Capt. Gabe DeVaux | Special Victims’ Counsel, Legal Assistance Office
A special victims’ counsel is a military attorney available to represent victims of specific crimes. SVCs educate their clients about the military justice process and zealously represent their clients’ interests from the beginning of an investigation until the final action on the case.
Since its inception, an SVC only represented victims of sexual crimes. However, because of the program’s success, victims of alleged domestic violence will also qualify for representation by an SVC starting Dec. 1. SVCs will ensure their clients’ rights are protected and provide valuable insight into the military justice process.
Crime victims have enumerated rights under Article 6b of the Uniform Code of Military Justice.
SVCs work to ensure that these rights are upheld on behalf of their clients.
Victim rights include:
• The right to be reasonably protected from the accused;
• The right to reasonable, accurate, and timely notice of pretrial confinement and preliminary hearings, courts-martial, and clemency or parole board proceedings;
• The right not to be excluded from any public hearing or proceeding unless a military judge or investigating officer, after receiving clear and convincing evidence, determines that testimony by the victim … would be materially altered if the victim heard other testimony at that hearing or proceeding;
• The right to be reasonably heard at a pretrial confinement hearing, a sentencing hearing or clemency and parole board hearing;
• The reasonable right to confer with the counsel representing the Government at the above listed hearings;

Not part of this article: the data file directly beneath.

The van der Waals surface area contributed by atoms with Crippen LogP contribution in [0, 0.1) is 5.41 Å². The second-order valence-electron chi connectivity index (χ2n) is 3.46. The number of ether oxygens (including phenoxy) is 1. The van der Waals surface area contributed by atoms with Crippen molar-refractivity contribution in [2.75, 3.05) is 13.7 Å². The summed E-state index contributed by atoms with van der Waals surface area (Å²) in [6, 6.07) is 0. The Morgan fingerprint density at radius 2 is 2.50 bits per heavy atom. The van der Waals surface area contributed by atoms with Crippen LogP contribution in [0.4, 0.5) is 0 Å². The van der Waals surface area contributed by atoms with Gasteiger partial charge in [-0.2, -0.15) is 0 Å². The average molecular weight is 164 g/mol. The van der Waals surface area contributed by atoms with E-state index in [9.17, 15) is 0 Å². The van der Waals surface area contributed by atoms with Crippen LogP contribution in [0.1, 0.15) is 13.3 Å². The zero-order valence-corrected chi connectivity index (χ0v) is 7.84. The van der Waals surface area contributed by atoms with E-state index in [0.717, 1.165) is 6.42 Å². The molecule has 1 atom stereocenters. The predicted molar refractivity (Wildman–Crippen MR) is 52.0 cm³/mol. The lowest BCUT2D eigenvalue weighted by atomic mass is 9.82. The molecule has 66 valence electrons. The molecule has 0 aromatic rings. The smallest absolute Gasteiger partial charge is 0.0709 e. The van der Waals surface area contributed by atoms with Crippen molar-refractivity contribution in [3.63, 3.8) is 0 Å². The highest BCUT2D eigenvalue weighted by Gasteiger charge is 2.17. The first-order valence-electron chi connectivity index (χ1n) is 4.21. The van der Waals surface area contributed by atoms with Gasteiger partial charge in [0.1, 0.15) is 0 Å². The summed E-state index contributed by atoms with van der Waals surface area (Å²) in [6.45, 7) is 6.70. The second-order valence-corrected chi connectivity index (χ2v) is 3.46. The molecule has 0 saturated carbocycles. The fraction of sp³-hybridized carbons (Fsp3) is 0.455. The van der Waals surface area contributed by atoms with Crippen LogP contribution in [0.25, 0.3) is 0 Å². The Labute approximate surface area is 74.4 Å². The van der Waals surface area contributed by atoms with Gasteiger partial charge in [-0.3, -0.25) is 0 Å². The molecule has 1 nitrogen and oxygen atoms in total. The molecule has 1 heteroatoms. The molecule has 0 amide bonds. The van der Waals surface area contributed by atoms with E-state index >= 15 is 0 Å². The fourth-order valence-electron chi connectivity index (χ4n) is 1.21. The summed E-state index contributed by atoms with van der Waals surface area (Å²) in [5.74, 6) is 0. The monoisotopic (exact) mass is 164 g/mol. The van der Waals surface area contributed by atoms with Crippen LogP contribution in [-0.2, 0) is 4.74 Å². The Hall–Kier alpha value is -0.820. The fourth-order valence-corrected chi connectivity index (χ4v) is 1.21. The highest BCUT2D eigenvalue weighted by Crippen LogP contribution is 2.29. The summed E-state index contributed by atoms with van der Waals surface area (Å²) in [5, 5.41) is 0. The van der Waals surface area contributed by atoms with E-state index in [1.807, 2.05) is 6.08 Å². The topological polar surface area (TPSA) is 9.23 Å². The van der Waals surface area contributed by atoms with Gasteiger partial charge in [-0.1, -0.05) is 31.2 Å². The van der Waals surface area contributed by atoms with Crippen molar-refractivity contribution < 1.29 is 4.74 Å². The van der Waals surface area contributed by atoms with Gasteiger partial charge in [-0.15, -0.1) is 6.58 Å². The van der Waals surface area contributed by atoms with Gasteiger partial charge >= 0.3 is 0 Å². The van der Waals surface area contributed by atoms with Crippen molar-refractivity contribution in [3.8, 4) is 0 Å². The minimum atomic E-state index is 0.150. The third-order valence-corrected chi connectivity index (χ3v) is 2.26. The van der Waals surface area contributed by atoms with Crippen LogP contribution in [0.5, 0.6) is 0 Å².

• The right to receive restitution as provided in law;
• The right to proceedings free from unreasonable delay;
• The right to be treated with fairness and with respect for the dignity and privacy of the victim.
The SVC’s primary duty and loyalty is to his or her clients — no other person, organization or command. There may be times during the military justice decision-making process when the prosecutor’s wishes and the victim’s wishes diverge. In these situations, the SVC advocates for the victim’s desires regarding the case. SVCs ensure that victims are both heard and protected throughout the court-martial process, all while maintaining complete confidentiality and respecting the attorney-client relationship.
An SVC can be requested through any of the following: sexual assault response coordinator, victim advocate, the Family Advocacy Program, military investigator (CID or MPI), victim-witness liaison, or trial counsel. An SVC is available and can be requested at any time throughout the justice process, even if originally declined.
Once an SVC has been requested, an initial consultation between the victim and SVC will be coordinated.
For more information, call the Legal Assistance Office at 684-4944.